Yellow House Compost Recipe




Good gardeners will say there is no such thing as a green thumb – just good compost and regular watering and feeding.
Neville and Mim Burkett from the Yellow House (previous post) are gardening gurus and have a lifetime of experience in creating organic gardens. They are always sharing their knowledge with novice gardeners like myself and here is Neville’s fail-safe guide to making great compost.

Compost – The Recipe to Garden Success

After over 70 tons of concrete had been removed from their garden, Mim and Neville realized they would have to build up the topsoil from scratch.
“We didn’t want to introduce imported topsoil as we didn’t want to bring in any more weeds than we had already,” says Neville. “Compost is living soil, with many millions of various microbes which are essential to plant growth, and our garden needed lots of it!”
The Burketts used organically certified pelleted chicken manure on the garden, but also needed lots of compost to keep the garden fertile and to improve the soil. They have tried various methods of making compost but find the traditional method of three open bays is hard to beat.
Neville has constructed a row of three compost bins, each containing about one cubic metre. “This allows me to have composting at various stages – one bin starting off, one composting and one ready to use,” Neville explains. “I then have a continuous supply of compost.”
He uses the one cubic metre bins, constructed from used pallets, because a volume of one cubic metre is required to generate the temperatures inside the compost heap – necessary for fast composting and to stop weeds germinating.
The plastic compost bins are generally too small to generate temperatures of 60 degrees and are slower to compost and the finished product is likely to contain seeds which will germinate when the compost is spread.
Composting needs a continuous supply of air to produce the right microbes which are the actual digesters of the vegetation being composted. Neville turns the heaps from time to time, especially when he has emptied one bin and can fork in the contents of the next bin, giving it a really good turning.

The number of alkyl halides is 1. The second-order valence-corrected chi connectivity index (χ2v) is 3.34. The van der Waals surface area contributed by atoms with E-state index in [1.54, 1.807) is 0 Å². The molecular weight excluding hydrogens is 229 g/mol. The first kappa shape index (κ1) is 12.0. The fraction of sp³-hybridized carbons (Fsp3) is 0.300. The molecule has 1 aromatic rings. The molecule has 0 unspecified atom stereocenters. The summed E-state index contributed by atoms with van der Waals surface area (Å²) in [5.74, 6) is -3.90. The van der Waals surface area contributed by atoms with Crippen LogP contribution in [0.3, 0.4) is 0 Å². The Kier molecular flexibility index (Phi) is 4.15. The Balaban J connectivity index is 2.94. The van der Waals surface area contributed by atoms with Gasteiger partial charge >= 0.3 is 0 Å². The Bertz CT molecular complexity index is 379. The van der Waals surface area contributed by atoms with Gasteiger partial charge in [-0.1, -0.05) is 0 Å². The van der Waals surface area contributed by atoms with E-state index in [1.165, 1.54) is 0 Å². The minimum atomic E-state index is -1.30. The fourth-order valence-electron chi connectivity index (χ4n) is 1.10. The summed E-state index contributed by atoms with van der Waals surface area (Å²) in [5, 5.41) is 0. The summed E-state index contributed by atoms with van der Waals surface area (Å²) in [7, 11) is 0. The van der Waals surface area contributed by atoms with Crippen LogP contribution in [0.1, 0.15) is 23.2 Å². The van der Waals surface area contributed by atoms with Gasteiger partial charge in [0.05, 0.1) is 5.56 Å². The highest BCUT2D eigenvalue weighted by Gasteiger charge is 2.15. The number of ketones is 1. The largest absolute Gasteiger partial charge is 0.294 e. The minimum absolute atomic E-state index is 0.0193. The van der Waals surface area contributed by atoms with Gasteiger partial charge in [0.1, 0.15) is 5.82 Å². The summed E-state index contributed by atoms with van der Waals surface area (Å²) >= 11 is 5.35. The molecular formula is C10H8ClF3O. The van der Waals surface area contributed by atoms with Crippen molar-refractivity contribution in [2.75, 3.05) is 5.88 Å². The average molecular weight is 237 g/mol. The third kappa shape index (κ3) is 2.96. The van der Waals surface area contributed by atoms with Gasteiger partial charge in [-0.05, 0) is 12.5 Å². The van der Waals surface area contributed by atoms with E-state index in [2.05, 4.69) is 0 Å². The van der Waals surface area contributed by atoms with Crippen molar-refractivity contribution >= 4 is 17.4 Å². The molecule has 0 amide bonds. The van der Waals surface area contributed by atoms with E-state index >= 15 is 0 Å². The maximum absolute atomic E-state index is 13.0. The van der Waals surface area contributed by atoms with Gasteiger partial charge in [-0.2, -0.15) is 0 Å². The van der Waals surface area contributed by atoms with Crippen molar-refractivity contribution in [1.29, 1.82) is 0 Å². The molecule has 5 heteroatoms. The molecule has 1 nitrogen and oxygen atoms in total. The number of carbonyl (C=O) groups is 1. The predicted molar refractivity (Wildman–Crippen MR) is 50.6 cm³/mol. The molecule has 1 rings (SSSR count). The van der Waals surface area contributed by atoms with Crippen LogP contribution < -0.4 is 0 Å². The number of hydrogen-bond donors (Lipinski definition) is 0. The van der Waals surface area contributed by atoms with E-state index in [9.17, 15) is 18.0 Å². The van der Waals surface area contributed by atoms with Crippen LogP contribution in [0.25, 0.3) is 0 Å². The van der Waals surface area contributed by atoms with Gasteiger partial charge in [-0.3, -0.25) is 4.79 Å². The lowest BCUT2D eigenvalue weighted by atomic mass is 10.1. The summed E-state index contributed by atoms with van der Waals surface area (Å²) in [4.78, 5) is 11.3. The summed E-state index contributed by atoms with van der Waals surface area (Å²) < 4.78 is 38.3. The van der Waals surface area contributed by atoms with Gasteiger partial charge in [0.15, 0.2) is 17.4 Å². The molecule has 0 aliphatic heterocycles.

The proportions of dried to green vegetation in the compost is very important. The green material provides nitrogen for the composting process and the dried material provides carbon. Neville uses a mix of one part green to at least four parts dry.
For green waste he uses all the tree prunings, grass clippings, plants and vegies which have been pruned or reached the end of their life.
For brown compost he uses straw and the partly decomposed scraps from the chook-pen and dried lawn clippings. Essential to the recipe is also the addition of a little garden soil to provide a nucleus of microbes to start the composting process.
Neville layers the compost heap in the “lasagne” method – a layer of green, a layer of brown, some fresh or pelletted chicken manure, cow or horse manure and then waters it in well. Continue layering until the bin is full, making sure the heap is damp enough is really important.
“Don’t put in too much green stuff as the good bacteria will not thrive and the heap will smell,” Neville advises, “And of course, no animal products and not too much citrus as they are difficult to compost.”
Depending on the season and the heat inside the heap, compost should be ready in six to eight weeks.